Leaven Blog

It’s ordination season!

by Joe Bollig

I haven’t taken a poll, but I’d bet you a box of doughnuts (which I shouldn’t eat anymore) that most Catholics have never attended an ordination — and probably never will.

There are practical reasons for this.

Our people are scattered across 21 counties in northeast Kansas, and the ordinations of priests and deacons usually happen at the Cathedral of St. Peter in Kansas City, Kansas.

Just getting there and back, and attending the entire liturgy and following reception, can take up most of a day.

I have been fortunate in attending many ordinations since I became a Leaven reporter in 1993. I haven’t been at every ordination since then, but it’s safe to say I’ve been to most.

This year, I’ve been to three ordination Masses in a row — those of:

  • two seminarians as transitional deacons on May 20.
  • two transitional deacons as priests on May 27.
  • seventeen men to the permanent diaconate on June 3.

That makes for a whopping 21 men ordained clerics this year for the archdiocese, a real bumper crop.

It wasn’t that way when I first arrived at the chancery.

The 1990s were a tough decade for ordinations. According to Archbishop Emeritus James P. Keleher, the archdiocese had only two or three men in seminary formation when he arrived in 1993.

Archbishop Keleher was rightly alarmed, and encouraging vocations became one of his highest priorities. He appointed our first full-time vocations director almost immediately and became personally involved.

The seminarian poster for 1994-1995 featured eight men.

It’s also important to note that Archbishop Keleher launched the archdiocese’s permanent diaconate program. Our first cohort was ordained in 2011, comprised of 17 permanent deacons.

A strong vocations program is one of Archbishop Keleher’s legacies.

I checked the vocations office, and there were 16 men ordained to the priesthood during the 1990s. That’s an average of 1.5 a year. There were a couple of years when there were more, and a couple of years when there were none.

The most current vocations poster (2016-2017) shows 32 men. Some were ordained this spring, some have withdrawn, and some have been added.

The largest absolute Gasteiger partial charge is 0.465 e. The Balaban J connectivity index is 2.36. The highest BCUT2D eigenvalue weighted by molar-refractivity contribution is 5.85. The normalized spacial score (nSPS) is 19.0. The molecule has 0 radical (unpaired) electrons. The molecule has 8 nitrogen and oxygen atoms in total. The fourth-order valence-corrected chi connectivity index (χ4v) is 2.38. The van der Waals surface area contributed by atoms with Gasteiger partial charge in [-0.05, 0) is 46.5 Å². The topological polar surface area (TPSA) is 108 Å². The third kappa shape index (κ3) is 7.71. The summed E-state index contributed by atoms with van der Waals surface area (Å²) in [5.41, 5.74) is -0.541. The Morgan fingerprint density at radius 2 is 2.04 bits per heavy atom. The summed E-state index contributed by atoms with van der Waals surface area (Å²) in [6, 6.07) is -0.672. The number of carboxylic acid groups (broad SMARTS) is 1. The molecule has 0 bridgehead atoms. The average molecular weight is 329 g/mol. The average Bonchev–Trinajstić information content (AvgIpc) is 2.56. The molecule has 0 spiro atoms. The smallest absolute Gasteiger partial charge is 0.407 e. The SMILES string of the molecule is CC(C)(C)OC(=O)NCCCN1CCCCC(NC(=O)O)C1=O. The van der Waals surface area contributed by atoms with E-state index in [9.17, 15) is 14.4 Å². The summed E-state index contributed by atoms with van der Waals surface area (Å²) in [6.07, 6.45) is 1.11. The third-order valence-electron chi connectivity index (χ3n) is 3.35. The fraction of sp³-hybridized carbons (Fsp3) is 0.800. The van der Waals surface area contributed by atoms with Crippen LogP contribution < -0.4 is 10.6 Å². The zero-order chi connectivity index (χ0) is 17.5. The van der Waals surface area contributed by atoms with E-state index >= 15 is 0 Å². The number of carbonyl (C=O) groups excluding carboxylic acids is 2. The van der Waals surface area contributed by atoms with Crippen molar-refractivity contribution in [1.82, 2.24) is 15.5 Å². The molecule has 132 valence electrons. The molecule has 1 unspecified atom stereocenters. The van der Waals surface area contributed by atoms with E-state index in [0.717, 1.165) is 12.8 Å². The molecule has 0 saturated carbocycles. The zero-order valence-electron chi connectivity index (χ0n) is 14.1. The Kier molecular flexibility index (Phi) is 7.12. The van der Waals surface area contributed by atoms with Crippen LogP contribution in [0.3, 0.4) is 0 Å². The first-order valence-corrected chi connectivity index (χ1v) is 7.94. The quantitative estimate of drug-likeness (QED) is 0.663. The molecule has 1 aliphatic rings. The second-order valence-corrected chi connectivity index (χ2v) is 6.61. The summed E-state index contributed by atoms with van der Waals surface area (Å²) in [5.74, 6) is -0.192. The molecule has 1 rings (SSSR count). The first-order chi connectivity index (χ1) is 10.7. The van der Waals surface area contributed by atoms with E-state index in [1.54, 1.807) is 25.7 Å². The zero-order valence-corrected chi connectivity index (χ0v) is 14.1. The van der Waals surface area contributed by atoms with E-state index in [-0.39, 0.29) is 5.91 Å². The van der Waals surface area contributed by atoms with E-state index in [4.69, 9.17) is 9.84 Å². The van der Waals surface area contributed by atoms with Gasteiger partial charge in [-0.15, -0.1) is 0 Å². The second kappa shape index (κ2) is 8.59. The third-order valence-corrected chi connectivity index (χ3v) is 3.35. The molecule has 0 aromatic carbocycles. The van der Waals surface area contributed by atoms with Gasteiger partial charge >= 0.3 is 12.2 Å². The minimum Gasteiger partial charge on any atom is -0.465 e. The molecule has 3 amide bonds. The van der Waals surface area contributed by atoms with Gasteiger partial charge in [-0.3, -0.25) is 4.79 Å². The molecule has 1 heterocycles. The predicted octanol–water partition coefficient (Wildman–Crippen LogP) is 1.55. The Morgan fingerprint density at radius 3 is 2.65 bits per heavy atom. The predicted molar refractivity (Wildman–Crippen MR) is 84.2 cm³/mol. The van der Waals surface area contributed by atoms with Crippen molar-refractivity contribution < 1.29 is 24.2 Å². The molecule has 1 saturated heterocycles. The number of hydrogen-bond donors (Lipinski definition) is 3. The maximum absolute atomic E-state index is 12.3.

Do we need more vocations? We certainly do — especially to the priesthood.

According to Archbishop Joseph F. Naumann, the archdiocese needs three men to be ordained priests each year just to maintain our current level of coverage for our parishes.

It would be great if we could ordain more and more men each year to the priesthood. Ditto for vocations to the permanent diaconate, and ditto for the male and female religious orders.

So how do we increase vocations to the priesthood, diaconate and religious life?

There are all kinds of things that can be done, and our hard-working archdiocesan vocations director Father Scott Wallisch is doing them. But a key factor can be summarized in a single word: family.

Vocations usually come from or begin in the heart of the faithful family. If parents encourage their children to consider vocations, have respect for clerics and religious, make them part of their families, and live an active life of faith, God will bless us with vocations.

And I’ll be writing a lot more ordination stories for The Leaven.

About the author

Joe Bollig

Joe has been with The Leaven since 1993. He has a bachelor’s degree in communications and a master’s degree in journalism. Before entering print journalism he worked in commercial radio. He has worked for the St. Joseph (Mo.) News-Press and Sun Publications in Overland Park. During his journalistic career he has covered beats including police, fire, business, features, general assignment and religion. While at The Leaven he has been a writer, photographer and videographer. He has won or shared several Catholic Press Association awards, as well as Archbishop Edward T. O’Meara awards for mission coverage. He graduated with a certification in catechesis from a two-year distance learning program offered by the Maryvale Institute for Catechesis, Theology, Philosophy and Religious Education at Old Oscott, Great Barr, in Birmingham, England.

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